Lambert Joseph Emmanuel Servais (11 April 1811 – 17 June 1890) was a Luxembourg politician. He held numerous offices of national importance, foremost amongst which was in serving as the fifth Prime Minister of Luxembourg, for seven years, from 3 December 1867 until 26 December 1874.
|Prime Minister of Luxembourg|
3 December 1867 – 26 December 1874
|Preceded by||Victor de Tornaco|
|Succeeded by||Félix de Blochausen|
|Born||11 April 1811|
|Died||17 June 1890|
Bad Nauheim, Germany
|Spouse(s)||Justine Elise Boch|
After being Prime Minister, he was a long-serving Mayor of Luxembourg City, holding office from soon after his departure from the premiership, in 1875, until his death, in 1890. Servais was also successively President of the Council of State (1874–1887) and President of the Chamber of Deputies (1887–1890). No other person has held even three of these four positions.
Servais was educated at the Athénée de Luxembourg, where he excelled academically, finishing top of his class in both of his final years at the school. After leaving the Athénée, in 1828, he studied law at the University of Ghent. However, he was forced to leave in after one year, in 1830, by the upheaval caused by the Belgian Revolution. Instead, he left for Paris, graduating in 1831.
From 8 September 1836 until the Third Partition, in 1839, Servais represented his home canton of Mersch in Luxembourg's provincial council. In the same year, he established, with Victor Tesch, L'Echo du Luxembourg, which published its first edition on 21 December 1836. Servais used the paper to promote his political interests, particularly improving transport links, an example of which was the construction of a permanent roadway between Ettelbruck and Bastogne.
Servais was amongst a group that, on 5 May 1838, founded the 'Central Patriotic Society of Luxembourg', which opposed the First Treaty of London. The Treaty awarded two-thirds of the grand duchy to Belgium, separating Mersch from Arlon and Bastogne, and hence dividing in two Servais's backyard and the Echo's core constituency. However, Servais' efforts were in vain, as the Treaty was accepted by both the Chamber of Representatives and Senate. Servais remained in the (diminished) grand duchy, being called to the bar in August 1839.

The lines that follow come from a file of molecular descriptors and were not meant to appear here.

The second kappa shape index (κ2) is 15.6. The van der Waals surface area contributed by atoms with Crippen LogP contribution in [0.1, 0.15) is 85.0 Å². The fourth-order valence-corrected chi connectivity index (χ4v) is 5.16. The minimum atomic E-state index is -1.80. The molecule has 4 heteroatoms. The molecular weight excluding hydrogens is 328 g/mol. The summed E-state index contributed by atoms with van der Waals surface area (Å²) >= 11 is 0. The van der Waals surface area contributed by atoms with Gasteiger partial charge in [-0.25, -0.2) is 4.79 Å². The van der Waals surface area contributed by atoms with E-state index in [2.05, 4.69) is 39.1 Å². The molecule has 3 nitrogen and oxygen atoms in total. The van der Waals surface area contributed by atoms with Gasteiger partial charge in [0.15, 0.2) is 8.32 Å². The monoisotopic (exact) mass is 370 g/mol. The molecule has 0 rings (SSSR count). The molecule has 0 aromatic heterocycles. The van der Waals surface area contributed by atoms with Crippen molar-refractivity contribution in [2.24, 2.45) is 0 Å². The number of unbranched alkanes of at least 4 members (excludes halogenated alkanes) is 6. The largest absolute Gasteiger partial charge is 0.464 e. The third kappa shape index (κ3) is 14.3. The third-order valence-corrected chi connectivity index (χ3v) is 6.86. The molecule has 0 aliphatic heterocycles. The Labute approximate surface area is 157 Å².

Member of StateEdit
Upon Partition and the dissolution of the United Kingdom of the Netherlands, the constitution was amended to allow for self-government. On 3 August 1841, Servais was named one of nine representatives of Luxembourg that convened in The Hague to advise the King-Grand Duke on its formulation. For his work on doing so, he was awarded the rank of Commander in the Order of the Oak Crown. Under the new arrangement, power passed to the Assembly of State, which held its first session in 1842. Once again, Servais represented Mersch, along with Théodore Pescatore and Claude Clément. In sitting on the Assembly, he was notable for being a relatively extreme and revolutionary liberal.
Servais was prominent in advocating budgetary restraint, and led the (unsuccessful) campaign to reduce the civil list by one-third. His other main issue was education. Primary education was regulated by the state for the first time in 1843, and the scope of the Roman Catholic Church in instruction was anathema to the radical Servais. Similarly, when the issue of secondary education was discussed, Servais argued that the Concordat of 1801 and Organic Articles were annulled by the Belgian Constitution of 1831, and so the Luxembourgian government was under no obligation to the Catholic Church.
Servais married his cousin, Anne Justine Elisa Boch (1819–1860) on 16 November 1841. Through the Bochs, and Anne's mother's family (the Richards), Servais was marrying into a political web that also included the Thilges, Pescatore, Northomb, d'Huart, and de Prémorel families.
Servais's honours and decorations included:
- Mersch (1972), p. 473
- Mersch (1972), p. 474
- Mersch (1972), p. 475
- Mersch (1972), p. 477
- Mersch (1972), p. 479
- Mersch (1972), p. 479–80
- Mersch (1972), p. 480
- Mersch (1972), p. 478
- Mersch (1972), p. 477–8
- Mersch (1972), p. 587
- Mersch, Jules (1972). "Lambert Joseph Emmanuel Servais". In Mersch, Jules (ed.). Biographie nationale du pays de Luxembourg (in French). Luxembourg City: Victor Buck. Retrieved 2008-06-27.
| Director-General for Finances
Baron de Tornaco
| Prime Minister of Luxembourg
Baron de Blochausen
| Director-General for Foreign Affairs|
Alexandre de Colnet d'Huart
| Director-General for Finances
| President of the Council of State
| Mayor of Luxembourg City
Zénon de Muyser
| President of the Chamber of Deputies
Théodore Willibrord de Wacquant